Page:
College of Liberal Arts & Sciences

Dynamic and evolutionary constraints imposed on transcriptional and post-transcriptional regulatory networks

Wednesday, February 8, 2012

February 8, Wed 2012
3:30 pm, Haworth 1005

Dr. Sarath Chandra Janga

Institute for Genomic Biology Fellow, University of Illinois at Urbana-Champaige

Dynamic and evolutionary constraints imposed on transcriptional and post-transcriptional regulatory networks

An important notion that is emerging in post-genomic biology is that cellular components can be visualized as a network of interactions between different molecules like proteins, RNA, DNA and metabolites. This has led to the application of network theory to a wide range of biological problems including understanding regulation of gene expression, function prediction, host-microbe associations and drug discovery settings. While in transcriptional networks, typically trans-acting elements like TFs and sigma factors form one set of nodes and their target genes, of which they control the activity, form the other set of nodes. The links between them which have directionality from the trans-acting elements to their target genes, controlled by their cis-regulatory elements, form a complex and directional network of interactions. In the first half of my talk, I will focus on our recent understanding of the structure of the transcriptional regulatory networks in prokaryotic and eukaryotic organisms. I will then present evidence that transcriptional regulation plays a significant role in shaping the organization of genes on chromosomes in both the major domains of life, bacteria and eukarya. In the second half, I will present our efforts to systematically dissect the expression dynamics of RNA-binding proteins (RBPs) in post-transcriptional networks formed by RBPs and their target RNAs in the model eukaryote, S. cerevisiae. Our analysis shows that RBPs generally exhibit high protein stability, translational efficiency and protein abundance but their encoding transcripts tend to have low half-life. Analysis of the RBP-RNA interaction network revealed that the number of distinct targets bound by an RBP (connectivity) is strongly correlated with its protein stability, translational efficiency and abundance. We also note that RBPs show less noise in their expression in a population of cells, with highly connected RBPs showing significantly lower noise indicating that highly connected RBPs are likely to be tightly regulated at the protein level as significant changes in their expression may bring about large-scale changes in global expression levels by affecting their targets. Towards the end, I will briefly introduce the notion of Drug-Target networks and present some of the problems, which are being addressed using this framework.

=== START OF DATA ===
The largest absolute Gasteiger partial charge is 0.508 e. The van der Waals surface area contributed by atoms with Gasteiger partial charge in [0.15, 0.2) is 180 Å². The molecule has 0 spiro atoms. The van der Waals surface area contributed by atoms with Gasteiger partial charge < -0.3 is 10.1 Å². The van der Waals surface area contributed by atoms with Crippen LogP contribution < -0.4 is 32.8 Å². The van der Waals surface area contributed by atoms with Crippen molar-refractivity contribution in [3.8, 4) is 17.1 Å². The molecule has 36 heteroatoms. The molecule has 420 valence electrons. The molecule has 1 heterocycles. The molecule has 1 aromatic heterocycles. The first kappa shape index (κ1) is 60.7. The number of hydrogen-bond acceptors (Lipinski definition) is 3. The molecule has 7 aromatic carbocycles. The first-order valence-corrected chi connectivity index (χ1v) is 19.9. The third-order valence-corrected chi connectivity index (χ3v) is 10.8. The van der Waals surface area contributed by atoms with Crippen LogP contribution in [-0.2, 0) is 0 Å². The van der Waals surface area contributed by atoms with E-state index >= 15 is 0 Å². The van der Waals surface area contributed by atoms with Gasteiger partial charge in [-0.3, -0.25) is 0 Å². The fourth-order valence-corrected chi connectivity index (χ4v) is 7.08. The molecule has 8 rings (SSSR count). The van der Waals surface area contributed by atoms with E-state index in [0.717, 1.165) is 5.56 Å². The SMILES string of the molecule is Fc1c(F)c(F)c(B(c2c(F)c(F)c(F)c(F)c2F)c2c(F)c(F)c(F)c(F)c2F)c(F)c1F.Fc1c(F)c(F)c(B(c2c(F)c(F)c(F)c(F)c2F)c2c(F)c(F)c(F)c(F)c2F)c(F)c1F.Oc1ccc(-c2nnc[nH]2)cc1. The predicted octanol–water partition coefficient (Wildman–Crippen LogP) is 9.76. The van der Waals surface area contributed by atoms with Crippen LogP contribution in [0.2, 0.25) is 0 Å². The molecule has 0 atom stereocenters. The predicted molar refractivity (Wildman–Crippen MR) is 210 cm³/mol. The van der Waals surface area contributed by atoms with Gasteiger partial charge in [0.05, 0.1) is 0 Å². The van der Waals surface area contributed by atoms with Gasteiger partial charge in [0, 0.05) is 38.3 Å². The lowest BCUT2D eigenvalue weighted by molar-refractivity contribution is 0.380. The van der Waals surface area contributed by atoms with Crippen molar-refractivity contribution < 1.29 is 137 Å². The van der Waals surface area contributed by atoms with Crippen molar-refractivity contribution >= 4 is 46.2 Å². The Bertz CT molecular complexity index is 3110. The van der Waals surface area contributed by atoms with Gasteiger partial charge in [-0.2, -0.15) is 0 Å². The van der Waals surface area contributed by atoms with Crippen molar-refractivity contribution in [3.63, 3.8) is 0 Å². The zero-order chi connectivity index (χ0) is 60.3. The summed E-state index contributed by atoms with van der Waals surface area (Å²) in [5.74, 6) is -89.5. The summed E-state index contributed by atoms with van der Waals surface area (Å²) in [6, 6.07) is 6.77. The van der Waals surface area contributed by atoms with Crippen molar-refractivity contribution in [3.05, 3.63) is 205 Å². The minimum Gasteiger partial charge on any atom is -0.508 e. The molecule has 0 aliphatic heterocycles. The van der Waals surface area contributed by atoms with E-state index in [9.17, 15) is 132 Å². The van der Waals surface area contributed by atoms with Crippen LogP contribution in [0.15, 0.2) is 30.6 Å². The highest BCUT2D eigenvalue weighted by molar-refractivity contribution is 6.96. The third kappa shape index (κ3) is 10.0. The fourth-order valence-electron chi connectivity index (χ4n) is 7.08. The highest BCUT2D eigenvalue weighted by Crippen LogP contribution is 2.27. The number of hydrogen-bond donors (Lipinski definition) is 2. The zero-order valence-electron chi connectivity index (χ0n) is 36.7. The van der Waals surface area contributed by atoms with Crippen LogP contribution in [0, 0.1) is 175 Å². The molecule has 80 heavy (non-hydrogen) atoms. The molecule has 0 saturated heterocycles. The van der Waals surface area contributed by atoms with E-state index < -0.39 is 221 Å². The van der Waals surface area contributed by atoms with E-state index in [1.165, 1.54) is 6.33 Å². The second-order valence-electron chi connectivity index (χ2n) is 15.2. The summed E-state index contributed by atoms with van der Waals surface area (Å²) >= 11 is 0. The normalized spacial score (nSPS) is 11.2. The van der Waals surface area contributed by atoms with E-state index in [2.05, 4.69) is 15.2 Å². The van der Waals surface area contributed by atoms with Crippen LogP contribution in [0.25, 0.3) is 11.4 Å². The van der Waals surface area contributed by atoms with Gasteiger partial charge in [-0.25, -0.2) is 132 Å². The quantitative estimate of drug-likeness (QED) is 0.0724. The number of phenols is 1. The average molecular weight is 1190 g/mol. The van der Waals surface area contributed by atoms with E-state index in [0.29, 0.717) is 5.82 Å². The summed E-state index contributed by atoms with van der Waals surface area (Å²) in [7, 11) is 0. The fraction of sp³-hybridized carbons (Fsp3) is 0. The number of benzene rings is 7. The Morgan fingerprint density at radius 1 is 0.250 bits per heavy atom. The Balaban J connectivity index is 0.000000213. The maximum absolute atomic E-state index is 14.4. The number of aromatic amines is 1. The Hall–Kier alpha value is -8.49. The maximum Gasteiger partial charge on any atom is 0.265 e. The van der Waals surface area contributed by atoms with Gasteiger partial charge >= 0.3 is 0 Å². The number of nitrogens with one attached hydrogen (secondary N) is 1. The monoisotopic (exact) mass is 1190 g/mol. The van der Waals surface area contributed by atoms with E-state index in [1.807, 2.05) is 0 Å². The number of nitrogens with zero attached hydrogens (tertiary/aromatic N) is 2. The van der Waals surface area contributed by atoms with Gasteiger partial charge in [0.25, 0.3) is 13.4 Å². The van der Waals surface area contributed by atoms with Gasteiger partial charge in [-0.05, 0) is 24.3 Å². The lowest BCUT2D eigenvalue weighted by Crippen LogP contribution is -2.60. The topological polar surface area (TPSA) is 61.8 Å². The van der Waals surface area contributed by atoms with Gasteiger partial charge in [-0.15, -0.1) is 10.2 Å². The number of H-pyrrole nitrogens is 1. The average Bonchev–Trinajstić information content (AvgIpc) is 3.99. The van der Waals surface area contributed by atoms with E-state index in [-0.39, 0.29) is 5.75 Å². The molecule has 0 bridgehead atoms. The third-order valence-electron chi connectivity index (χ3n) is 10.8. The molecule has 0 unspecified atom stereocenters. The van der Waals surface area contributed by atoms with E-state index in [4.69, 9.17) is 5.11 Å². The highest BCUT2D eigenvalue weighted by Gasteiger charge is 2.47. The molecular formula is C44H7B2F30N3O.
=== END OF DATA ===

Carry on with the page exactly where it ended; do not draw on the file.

Recent selected references :

1) Martinez-Antonio A, Janga SC, Thieffry D, Functional organisation of Escherichia coli transcriptional regulatory network, Journal of Molecular Biology, 2008

2) Janga SC, Collado-Vides J, Babu MM, Transcriptional regulation constrains the organization of genes on eukaryotic chromsomes, Proc Natl Acad Sci U S A, 2008

3) Babu MM, Janga SC, de Santiago I, Pombo, A, Eukaryotic gene regulation in three dimensions and its impact of genome evolution, Current Opinion in Genetics and Development, 2008

4) Janga, SC, Salgado H, Martinez-Antonio A, Transcriptional regulation shapes the organization of genes on bacterial chromosomes, Nucleic Acids Research, 2009

5) Mittal N, Roy N, Babu MM, Janga SC, Dissecting the expression dynamics of RNA-binding proteins in post-transcriptional regulatory networks, Proc Natl Acad Sci U S A, 2009

6) Mittal N, Scherrer T, Gerber AP, Janga SC, Interplay between post-transcriptional and post-translational interactions of RNA-binding proteins, Journal of Molecular Biology, 2011

7) Janga SC, Tzakos A, Structure and organization of drug-target networks: insights from genomic approaches for drug discovery, Mol. Biosyst, 2009

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